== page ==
PFEIFFER MAKES IT PLAIN…. It’s understandable that the White House, any White House, wants to stay “above the fray.” A president and his/her team have broader responsibilities that preclude tit-for-tat squabbles with petty partisans.
That said, some criticisms deserve responses. Dick Cheney, for example, isn’t some two-bit radio shock-jock in a third-tier market — he only acts like it — but is rather the former vice president of the United States. His loathsome and spectacularly dishonest attack on the president yesterday was hard to ignore.
And with that in mind, White House Communications Director Dan Pfeiffer published an important item yesterday, offering a surprisingly forceful response to Cheney’s latest vile nonsense. Pfeiffer noted at the outset that it’s “telling” that Cheney and his right-wing cohorts “seem to be more focused on criticizing the Administration than condemning the attackers.”
Just as important, Pfeiffer offered a “substantive context” for those who seem desperate to assign blame for a failed terrorist attack.
[F]or seven years after 9/11, while our national security was overwhelmingly focused on Iraq — a country that had no al Qaeda presence before our invasion — Osama bin Laden and al Qaeda’s leadership was able to set up camp in the border region of Pakistan and Afghanistan, where they continued to plot attacks against the United States. Meanwhile, al Qaeda also regenerated in places like Yemen and Somalia, establishing new safe-havens that have grown over a period of years. It was President Obama who finally implemented a strategy of winding down the war in Iraq, and actually focusing our resources on the war against al Qaeda — more than doubling our troops in Afghanistan, and building partnerships to target al Qaeda’s safe-havens in Yemen and Somalia. And in less than one year, we have already seen many al Qaeda leaders taken out, our alliances strengthened, and the pressure on al Qaeda increased worldwide.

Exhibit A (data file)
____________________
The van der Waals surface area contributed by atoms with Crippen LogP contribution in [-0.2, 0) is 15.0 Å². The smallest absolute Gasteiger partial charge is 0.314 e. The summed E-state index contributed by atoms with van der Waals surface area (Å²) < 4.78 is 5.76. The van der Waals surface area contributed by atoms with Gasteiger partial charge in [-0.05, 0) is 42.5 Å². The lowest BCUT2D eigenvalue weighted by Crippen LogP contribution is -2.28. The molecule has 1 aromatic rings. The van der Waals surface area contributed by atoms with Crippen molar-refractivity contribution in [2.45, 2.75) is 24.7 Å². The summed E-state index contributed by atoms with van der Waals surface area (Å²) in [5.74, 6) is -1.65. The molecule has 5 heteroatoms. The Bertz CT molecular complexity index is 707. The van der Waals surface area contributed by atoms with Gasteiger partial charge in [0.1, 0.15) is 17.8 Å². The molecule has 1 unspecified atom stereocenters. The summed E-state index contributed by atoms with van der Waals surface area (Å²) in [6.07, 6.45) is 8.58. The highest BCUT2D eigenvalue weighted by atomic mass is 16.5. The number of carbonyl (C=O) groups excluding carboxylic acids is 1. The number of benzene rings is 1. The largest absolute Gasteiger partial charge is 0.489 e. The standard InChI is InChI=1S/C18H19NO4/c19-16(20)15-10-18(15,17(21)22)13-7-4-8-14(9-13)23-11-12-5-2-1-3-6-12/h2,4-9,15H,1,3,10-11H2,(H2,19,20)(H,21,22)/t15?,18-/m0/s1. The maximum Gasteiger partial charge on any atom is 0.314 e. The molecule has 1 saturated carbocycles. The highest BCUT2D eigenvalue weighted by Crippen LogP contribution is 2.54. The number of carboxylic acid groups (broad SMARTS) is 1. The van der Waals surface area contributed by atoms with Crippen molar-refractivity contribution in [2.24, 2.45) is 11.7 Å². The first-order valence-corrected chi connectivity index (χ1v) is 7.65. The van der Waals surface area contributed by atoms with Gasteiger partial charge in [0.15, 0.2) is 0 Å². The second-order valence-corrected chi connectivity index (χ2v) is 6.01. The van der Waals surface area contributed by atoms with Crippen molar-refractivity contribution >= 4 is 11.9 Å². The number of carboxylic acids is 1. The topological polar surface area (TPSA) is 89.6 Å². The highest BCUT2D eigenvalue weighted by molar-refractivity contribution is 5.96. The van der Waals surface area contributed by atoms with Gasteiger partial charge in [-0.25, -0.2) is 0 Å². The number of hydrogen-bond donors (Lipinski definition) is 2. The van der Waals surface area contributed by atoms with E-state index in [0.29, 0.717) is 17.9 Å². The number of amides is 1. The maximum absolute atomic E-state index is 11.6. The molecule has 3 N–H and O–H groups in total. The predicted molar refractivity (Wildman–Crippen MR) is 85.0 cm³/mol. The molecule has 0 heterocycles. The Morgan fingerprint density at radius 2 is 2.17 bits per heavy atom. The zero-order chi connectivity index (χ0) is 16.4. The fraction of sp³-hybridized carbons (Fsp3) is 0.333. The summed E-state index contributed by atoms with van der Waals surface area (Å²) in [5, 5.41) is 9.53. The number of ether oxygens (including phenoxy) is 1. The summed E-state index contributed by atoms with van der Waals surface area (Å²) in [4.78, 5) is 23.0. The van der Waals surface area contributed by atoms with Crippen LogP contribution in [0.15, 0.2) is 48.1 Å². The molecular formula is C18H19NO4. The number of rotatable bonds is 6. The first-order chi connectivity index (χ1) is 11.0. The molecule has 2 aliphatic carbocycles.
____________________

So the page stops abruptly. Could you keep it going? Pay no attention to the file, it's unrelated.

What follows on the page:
To put it simply: this President is not interested in bellicose rhetoric, he is focused on action. Seven years of bellicose rhetoric failed to reduce the threat from al Qaeda and succeeded in dividing this country. And it seems strangely off-key now, at a time when our country is under attack, for the architect of those policies to be attacking the President.
That’s a rather diplomatic way of saying, “Dick, you had your shot and you failed. Now shut up while we clean up your mess. You can thank us later.”
Cheney’s disgusting missive also insisted that the president, by his estimation, doesn’t realize we’re “at war.” Pfeiffer reminds us of several instances in which Obama has made it clear that, as far as this administration is concerned, we are very much at war.
There are numerous other such public statements that explicitly state we are at war. The difference is this: President Obama doesn’t need to beat his chest to prove it, and — unlike the last Administration — we are not at war with a tactic (“terrorism”), we at war with something that is tangible: al Qaeda and its violent extremist allies. And we will prosecute that war as long as the American people are endangered.